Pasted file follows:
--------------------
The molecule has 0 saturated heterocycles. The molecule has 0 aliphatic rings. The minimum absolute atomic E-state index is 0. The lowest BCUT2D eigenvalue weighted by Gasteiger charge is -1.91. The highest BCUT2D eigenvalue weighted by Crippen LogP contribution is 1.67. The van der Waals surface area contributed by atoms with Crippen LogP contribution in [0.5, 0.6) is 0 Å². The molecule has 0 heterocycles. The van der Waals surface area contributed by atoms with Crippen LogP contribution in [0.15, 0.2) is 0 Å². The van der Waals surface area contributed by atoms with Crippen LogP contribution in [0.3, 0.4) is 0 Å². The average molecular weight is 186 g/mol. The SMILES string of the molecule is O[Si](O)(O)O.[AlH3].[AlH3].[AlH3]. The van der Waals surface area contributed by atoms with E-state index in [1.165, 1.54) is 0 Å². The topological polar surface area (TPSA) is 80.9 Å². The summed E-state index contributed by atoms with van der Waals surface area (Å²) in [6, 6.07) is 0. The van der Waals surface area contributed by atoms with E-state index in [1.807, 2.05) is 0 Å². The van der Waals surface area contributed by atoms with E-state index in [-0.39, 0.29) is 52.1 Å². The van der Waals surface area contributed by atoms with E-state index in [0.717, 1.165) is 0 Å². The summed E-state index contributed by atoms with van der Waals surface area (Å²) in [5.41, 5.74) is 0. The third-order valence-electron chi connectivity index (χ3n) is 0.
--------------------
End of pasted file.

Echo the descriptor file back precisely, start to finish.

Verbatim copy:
The molecule has 0 saturated heterocycles. The molecule has 0 aliphatic rings. The minimum absolute atomic E-state index is 0. The lowest BCUT2D eigenvalue weighted by Gasteiger charge is -1.91. The highest BCUT2D eigenvalue weighted by Crippen LogP contribution is 1.67. The van der Waals surface area contributed by atoms with Crippen LogP contribution in [0.5, 0.6) is 0 Å². The molecule has 0 heterocycles. The van der Waals surface area contributed by atoms with Crippen LogP contribution in [0.15, 0.2) is 0 Å². The van der Waals surface area contributed by atoms with Crippen LogP contribution in [0.3, 0.4) is 0 Å². The average molecular weight is 186 g/mol. The SMILES string of the molecule is O[Si](O)(O)O.[AlH3].[AlH3].[AlH3]. The van der Waals surface area contributed by atoms with E-state index in [1.165, 1.54) is 0 Å². The topological polar surface area (TPSA) is 80.9 Å². The summed E-state index contributed by atoms with van der Waals surface area (Å²) in [6, 6.07) is 0. The van der Waals surface area contributed by atoms with E-state index in [1.807, 2.05) is 0 Å². The van der Waals surface area contributed by atoms with E-state index in [-0.39, 0.29) is 52.1 Å². The van der Waals surface area contributed by atoms with E-state index in [0.717, 1.165) is 0 Å². The summed E-state index contributed by atoms with van der Waals surface area (Å²) in [5.41, 5.74) is 0. The third-order valence-electron chi connectivity index (χ3n) is 0.